Advertising Age | March 6, 2006
URBAN LIVING REDUXBy Jennifer Rooney
Ian Schrager's name is synonymous with groundbreaking
design. Chairman-CEO of the Ian Schrager Co., his career
dates to the 1970s, when he founded New York nightclubs
Studio 54 and Palladium with business partner Steve Rubell.
In the 1980s, he introduced the boutique-hotel concept. Now
he's transforming New York's Gramercy Park Hotel, and his
most ambitious initiative to date is 40 Bond, a residential-
living project in downtown Manhattan that will showcase the
talents of Swiss architects Herzog &de Meuron and, in his
words, "change the way people view living in the city."
40 Bond, in New York’s
Noho district, is
scheduled to open in
spring 2007. The project
reinvents the area’s
buildings. “By taking
advantage of modern
materials and technology,
we were able to create a
modern building rather
than a retro one,” while still
paying homage to the
says. “I feel the same
opportunity with the way
people live as the
opportunity I saw in hotels
and nightclubs,” he says.
“To break new ground and
change the way people
view city living—that really
turns me on.”
How would you define your
design philosophy as it relates
to marketing and business?
They are absolutely inseparable, and
[design is] an essential part as
consumers get more sophisticated. It
is the best way to distinguish a
product. In terms of my own design
philosophy, I never accept the status
quo, and I'm relentless in that I keep
trying to stretch the envelope,
because I think that excites people,
and it's just good business.
Big business is just finally realizing
that good design sells.
At its best, what power does
design offer to sell products
It is the visceral thing that makes us
buy something. It helps make that
emotional connection with the
product. You don't have anything if
you don't have that connection.
It's why people wait on line to buy
Nike sneakers that are four to five
times more expensive than other
sneakers. If it's something that has
great design and has emotional
impact, you may not know you need
it, but you'll still want to buy it.
Do you think all products and
services-even the most mun-
dane can benefit from good
[Author] Paolo Antonelli just put out a
book ["Humble Masterpieces:
Everyday Marvels of Design" that
looks at the design of zippers, Post-it
Notes, thumbtacks, etc.]. There's a
whole book on it. Just because it may
have no frills and be [somewhat
mundane, it doesn't mean it can't
benefit from good design]. Someone
came up for a good design for T-shirts;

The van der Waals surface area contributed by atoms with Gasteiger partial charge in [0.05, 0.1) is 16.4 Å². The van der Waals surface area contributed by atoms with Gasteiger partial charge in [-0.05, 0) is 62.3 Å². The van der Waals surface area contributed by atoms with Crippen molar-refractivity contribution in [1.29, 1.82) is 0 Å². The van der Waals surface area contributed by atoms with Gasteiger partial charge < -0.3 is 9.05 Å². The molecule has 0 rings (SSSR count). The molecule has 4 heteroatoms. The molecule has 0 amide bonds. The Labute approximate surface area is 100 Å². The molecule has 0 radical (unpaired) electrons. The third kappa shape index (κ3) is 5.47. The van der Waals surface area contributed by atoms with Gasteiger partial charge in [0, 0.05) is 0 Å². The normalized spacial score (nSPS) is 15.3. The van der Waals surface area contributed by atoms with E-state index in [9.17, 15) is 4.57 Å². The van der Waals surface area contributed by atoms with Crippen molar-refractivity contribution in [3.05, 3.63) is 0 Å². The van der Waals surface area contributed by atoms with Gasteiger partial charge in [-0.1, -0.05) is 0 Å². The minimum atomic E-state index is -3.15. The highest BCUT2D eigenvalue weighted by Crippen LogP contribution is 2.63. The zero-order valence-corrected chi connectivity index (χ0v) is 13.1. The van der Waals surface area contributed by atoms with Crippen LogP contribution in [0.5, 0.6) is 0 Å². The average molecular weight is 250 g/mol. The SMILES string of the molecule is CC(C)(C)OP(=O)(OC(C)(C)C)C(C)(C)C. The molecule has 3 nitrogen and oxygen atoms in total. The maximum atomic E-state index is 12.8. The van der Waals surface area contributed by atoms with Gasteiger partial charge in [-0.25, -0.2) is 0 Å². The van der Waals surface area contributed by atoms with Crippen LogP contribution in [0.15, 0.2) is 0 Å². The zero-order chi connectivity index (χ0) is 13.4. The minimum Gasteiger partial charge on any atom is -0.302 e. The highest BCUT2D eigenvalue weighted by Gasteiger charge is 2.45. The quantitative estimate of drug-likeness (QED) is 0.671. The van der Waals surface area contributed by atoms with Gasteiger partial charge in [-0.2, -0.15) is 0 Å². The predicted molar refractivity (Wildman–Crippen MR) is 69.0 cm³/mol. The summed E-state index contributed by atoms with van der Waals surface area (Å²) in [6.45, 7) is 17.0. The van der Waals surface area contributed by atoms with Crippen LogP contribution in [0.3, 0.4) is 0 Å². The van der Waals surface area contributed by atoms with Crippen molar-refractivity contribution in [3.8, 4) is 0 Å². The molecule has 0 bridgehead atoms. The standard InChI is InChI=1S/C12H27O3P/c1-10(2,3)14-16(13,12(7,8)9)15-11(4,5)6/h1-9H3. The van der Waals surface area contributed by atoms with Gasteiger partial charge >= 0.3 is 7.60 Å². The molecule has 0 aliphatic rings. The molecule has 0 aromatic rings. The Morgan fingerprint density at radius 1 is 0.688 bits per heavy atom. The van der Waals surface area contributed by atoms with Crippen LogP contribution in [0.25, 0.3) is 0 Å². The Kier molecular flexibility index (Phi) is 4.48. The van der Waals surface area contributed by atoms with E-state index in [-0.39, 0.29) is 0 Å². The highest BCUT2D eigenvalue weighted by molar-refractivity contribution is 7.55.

we take it for granted, but someone
designed those. And at one time it was
considered innovative design.
To what extent, in what ways
and at what stage do you factor
in the needs and desires of the
consumer, your guests and
buyers, when designing your
When I work with a good designer or
a good architect, we aren't talking
about colors or fabrics, we are trying
to tap into the consumer consciousness.
We're really more social scientists than
designers. It starts with that--what the
people want, what they need and what
they respond to. Sometimes people
don't know what they need, and you
have to lead them to it. The whole
important part of the design is figuring
out what people will respond to.
You've effectively broken with
industry convention with each
new endeavor. How have you
been able to develop pioneer-
ing innovations that attract, and
not alienate, the projects' target
Even with the originality, it's a
balancing act. If it's too before-its-
time, people won't respond to it. But
it's the danger of that, the danger of
toppling over, that enriches the
product and makes the product really
something great. You've got to
challenge people, but not too much.
It's a balancing act that you can't
resolve in focus groups, in marketing
meetings; you really have to rely
on intuition and instinct.
Tell me about 40 Bond. What
are your goals for it and in what
ways will it break with industry
convention-and how will it diff-
er from your past projects?
It's the most ambitious project I'm
working on now. I think we work with
really great architects. The whole
idea was predicated on doing
something "downtown New York"
and capturing the edginess of it.
It was conceived with having
sophisticated layouts, rethinking the
way people live and coming up with a
new way to reflect the way modern
people live, and the vehicle for doing
it was design. And when I say design, I
don't mean only the color. I mean
conceptualizing the way a place
moves and breathes.
What lesson about design from
your early Studio 54 days have
you carried with you and apply
to your projects today?
Starting out in the nightclub business
gave me a leg up because that's more
about the design than anything—
because you have no product. In the
end you have nothing but the
atmosphere you're creating, the
magic you're trying to create, and the
only tool you have to do that is the
design of the space.
What one truth must marketers
understand about design? How can it help their business?
You have to market something with
integrity. The design has to be done
with integrity. The focus has to be on
quality, not on making money first,
because that's a perversion of the
process. If you market with integrity
that's commensurate with the
integrity of the product, all of the
other economic motivations fall into
place and take care of themselves.